Chol Hamoed is the middle period of the holiday, the days when we celebrate and observe limitations on our activities without the full rules of a Yom Tov. Are we allowed to hold a hachnasas Sefer Torah on Chol Hamoed? The welcoming of a new Torah to a synagogue is always a reason to celebrate and seems most appropriate on Chol Hamoed Sukkos, in advance of Simchas Torah. However, these celebrations usually involve writing the last few letters in the Torah scroll, which is otherwise forbidden on Chol Hamoed.
The Mishnah (Mo’ed Katan 18b) says that we may not write Torah scrolls, tefillin, and mezuzos on Chol Hamoed. It allows writing tefillin and mezuzos for your personal needs, and the Gemara allows someone to write if he needs to do so in order to earn a living. Rav Vidal of Tolosa (Maggid Mishneh, Hilchos Yom Tov 7:13) quotes Rav Aharon Ha-Levi (the Re’ah) who says that just as you are allowed to write tefillin and mezuzos for your personal needs on Chol Hamoed, you are also allowed to fix the writing in a Torah scroll for your own needs. Rav Vidal points out that the Mishnah only mentions permission for tefillin and mezuzos, implying that you may not write in a Torah scroll for your personal needs. He suggests that it is because you cannot write an entire Torah on Chol Hamoed, so therefore the writing itself is forbidden. According to the Re’ah, you would be allowed on Chol Hamoed to finish writing a Torah scroll for your own use and for that of your shul. According to the Maggid Mishneh, you are not allowed to do so.
Shulchan Aruch (Orach Chaim 545:2) permits writing a Torah scroll on Chol Hamoed, either fixing it or having multiple people write a whole Torah, only in the unique situation that the community has no other scroll. Otherwise, it is not allowed on Chol Hamoed. Rav Yechiel Michel Epstein (Aruch Ha-Shulchan, ad loc., 5) adds that this effectively forbids individuals from finishing and celebrating the completion of a Torah scroll, which people think is a mitzvah but actually is a sin! And yet, we find that Rav Moshe Sofer (Responsa Chasam Sofer, Yoreh De’ah 276) says that his personal Torah was completed on Sukkos. Rav Yosef Shaul Nathanson (quoted in Responsa She’eilas Ya’akov, no. 7) similarly says that the custom is to finish a Torah on Hashanah Rabbah.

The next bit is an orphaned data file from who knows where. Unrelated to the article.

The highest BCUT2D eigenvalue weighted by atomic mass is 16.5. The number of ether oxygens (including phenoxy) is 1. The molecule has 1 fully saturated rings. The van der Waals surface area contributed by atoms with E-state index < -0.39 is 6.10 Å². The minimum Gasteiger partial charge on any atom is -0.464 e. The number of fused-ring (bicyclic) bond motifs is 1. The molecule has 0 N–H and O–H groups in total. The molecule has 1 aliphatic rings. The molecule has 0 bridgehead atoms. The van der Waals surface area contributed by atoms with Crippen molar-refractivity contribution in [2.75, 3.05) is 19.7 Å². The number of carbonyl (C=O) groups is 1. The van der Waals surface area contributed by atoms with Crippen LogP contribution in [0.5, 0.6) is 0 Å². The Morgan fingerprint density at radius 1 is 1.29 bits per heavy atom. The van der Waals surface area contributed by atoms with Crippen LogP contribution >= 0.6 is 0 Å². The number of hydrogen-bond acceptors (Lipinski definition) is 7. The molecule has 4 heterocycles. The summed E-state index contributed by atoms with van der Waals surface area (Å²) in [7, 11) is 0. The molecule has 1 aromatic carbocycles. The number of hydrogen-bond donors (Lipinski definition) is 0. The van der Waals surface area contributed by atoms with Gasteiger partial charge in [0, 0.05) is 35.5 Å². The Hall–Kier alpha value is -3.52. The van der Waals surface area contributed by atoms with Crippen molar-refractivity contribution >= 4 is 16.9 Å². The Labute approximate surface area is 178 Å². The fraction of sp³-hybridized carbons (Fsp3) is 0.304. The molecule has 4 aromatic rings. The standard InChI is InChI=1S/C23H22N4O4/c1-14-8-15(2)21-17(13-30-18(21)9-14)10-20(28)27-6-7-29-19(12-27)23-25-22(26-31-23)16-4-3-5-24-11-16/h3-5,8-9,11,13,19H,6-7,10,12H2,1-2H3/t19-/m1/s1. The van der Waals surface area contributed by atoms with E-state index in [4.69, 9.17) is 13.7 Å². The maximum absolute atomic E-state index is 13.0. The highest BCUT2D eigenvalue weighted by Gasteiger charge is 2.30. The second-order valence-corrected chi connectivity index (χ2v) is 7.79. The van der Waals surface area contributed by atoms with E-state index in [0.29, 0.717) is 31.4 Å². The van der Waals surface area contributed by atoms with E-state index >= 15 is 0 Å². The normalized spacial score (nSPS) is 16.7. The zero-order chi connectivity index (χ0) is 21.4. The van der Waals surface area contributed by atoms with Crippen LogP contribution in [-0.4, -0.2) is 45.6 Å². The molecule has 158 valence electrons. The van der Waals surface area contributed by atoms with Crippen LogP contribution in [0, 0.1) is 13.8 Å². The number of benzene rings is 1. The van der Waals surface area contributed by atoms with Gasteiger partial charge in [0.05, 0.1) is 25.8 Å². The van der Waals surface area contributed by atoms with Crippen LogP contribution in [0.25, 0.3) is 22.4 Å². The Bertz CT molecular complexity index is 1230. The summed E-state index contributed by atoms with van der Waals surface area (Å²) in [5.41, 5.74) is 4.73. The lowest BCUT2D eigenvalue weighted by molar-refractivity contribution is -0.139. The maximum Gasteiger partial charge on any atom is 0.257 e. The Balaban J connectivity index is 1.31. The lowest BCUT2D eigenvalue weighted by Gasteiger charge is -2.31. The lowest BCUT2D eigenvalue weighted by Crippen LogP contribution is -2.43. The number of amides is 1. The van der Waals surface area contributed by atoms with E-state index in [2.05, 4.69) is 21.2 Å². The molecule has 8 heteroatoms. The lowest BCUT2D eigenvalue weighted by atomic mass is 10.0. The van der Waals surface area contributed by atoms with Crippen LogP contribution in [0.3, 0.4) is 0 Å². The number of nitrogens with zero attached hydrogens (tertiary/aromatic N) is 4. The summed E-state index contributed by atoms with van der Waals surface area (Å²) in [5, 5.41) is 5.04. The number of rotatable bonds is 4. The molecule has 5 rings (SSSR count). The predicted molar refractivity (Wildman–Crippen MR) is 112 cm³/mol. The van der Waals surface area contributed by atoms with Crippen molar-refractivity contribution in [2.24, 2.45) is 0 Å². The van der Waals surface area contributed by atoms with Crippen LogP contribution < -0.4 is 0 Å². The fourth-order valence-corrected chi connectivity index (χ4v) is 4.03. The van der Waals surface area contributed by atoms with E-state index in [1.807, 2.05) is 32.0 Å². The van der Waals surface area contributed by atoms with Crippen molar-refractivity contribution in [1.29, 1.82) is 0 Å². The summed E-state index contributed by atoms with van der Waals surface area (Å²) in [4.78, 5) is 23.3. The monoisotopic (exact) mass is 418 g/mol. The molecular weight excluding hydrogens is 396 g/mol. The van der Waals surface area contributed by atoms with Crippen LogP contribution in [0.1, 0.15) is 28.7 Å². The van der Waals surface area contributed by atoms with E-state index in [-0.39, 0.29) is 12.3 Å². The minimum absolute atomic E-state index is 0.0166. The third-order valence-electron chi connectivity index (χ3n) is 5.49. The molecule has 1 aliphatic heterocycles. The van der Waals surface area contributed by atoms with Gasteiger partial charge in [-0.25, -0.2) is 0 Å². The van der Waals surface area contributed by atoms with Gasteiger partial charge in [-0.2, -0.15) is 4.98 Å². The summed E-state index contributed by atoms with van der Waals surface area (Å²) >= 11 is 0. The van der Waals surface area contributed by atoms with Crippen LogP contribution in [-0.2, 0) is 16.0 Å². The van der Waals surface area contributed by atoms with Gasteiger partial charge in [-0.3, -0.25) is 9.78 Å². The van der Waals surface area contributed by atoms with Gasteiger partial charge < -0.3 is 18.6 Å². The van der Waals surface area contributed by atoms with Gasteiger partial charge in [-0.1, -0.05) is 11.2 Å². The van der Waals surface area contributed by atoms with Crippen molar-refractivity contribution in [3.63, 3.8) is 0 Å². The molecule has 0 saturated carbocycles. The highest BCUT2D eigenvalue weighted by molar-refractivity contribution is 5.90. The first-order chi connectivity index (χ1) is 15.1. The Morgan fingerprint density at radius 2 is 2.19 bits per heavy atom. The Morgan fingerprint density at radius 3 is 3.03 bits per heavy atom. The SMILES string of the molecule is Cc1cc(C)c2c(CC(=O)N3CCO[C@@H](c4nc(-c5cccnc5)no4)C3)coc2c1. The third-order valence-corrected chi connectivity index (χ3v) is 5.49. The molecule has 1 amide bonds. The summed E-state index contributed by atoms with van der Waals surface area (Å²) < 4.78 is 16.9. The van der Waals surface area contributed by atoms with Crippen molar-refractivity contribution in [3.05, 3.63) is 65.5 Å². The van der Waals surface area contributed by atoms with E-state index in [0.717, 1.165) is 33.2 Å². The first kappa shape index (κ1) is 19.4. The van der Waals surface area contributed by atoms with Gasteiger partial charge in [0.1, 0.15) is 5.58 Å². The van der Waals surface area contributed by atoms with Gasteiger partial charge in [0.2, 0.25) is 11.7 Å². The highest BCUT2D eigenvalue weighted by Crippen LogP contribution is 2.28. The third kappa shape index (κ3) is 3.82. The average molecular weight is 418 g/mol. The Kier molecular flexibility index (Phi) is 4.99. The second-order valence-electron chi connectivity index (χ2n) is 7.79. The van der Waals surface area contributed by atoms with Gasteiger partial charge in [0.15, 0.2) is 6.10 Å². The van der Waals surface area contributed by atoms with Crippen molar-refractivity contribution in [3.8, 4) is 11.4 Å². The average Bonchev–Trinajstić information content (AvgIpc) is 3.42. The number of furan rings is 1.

Rav Yitzchak Shmelkes (Responsa Beis Yitzchak, Yoreh De’ah vol. 2, Kuntres Acharon no. 20) writes that the custom is to finish a Torah scroll on Chol Hamoed, although he encourages scribes to finish before the holiday. He suggests that if people want to finish the scroll on Chol Hamoed, the scribe should outline the letters before the holiday. On Chol Hamoed, people can be honored with filling in the pre-written outlines. Since this does not require skill, it is permitted on Chol Hamoed. Rav Chaim Elazar Shapiro (Minchas Elazar 3:2) argues that even filling in an outlined letter requires expertise. In fact, the scribe instructs people how to do it and watches carefully to make sure they do not ruin the letter. Therefore, it is forbidden on Chol Hamoed.
Rav Betzalel Stern (Be-Tzel Ha-Chochmah 4:50) approves the suggestion that the scribe write the letters in light ink in advance of the holiday. On Chol Hamoed, people write with black ink over the already written light letters. The Minchas Elazar (ibid.) rejects this idea because the light ink is invalid for a Torah scroll. It has to be scraped off first before writing the letter in black ink, which may not be done on Chol Hamoed.
The Be-Tzel Ha-Chochmah also argues that the scribe might be poor and need the money, which would allow the work. Additionally, the Torah scroll might be a communal need, which is allowed on Chol Hamoed. Rav Avigdor Nebenzahl (Yerushalayim Be-Mo’adeha, Chol Hamoed, pp. 370-375) rejects these leniencies. If the community needs a Torah scroll, they should finish it before the holiday. What is the likelihood that they have to finish it specifically on Chol Hamoed? How is the scribe paid more if he finishes on Chol Hamoed rather than a regular weekday? Either way, he is paid for the Torah scroll.
Sefer Chol Hamoed Ke-Hilchaso (6:24) follows the lenient authorities who permit filling in outlined letters on Chol Hamoed. Piskei Teshuvos (545:3) does likewise. However, it seems hard to justify the lenient practice of completing a Torah scroll on Chol Hamoed. Indeed, the Be-Tzel Ha-Chochmah (ibid., par. 9) says that many of those authorities who permit the practice still recommend against it. He says that since the practice fell out of use, it should not be revived.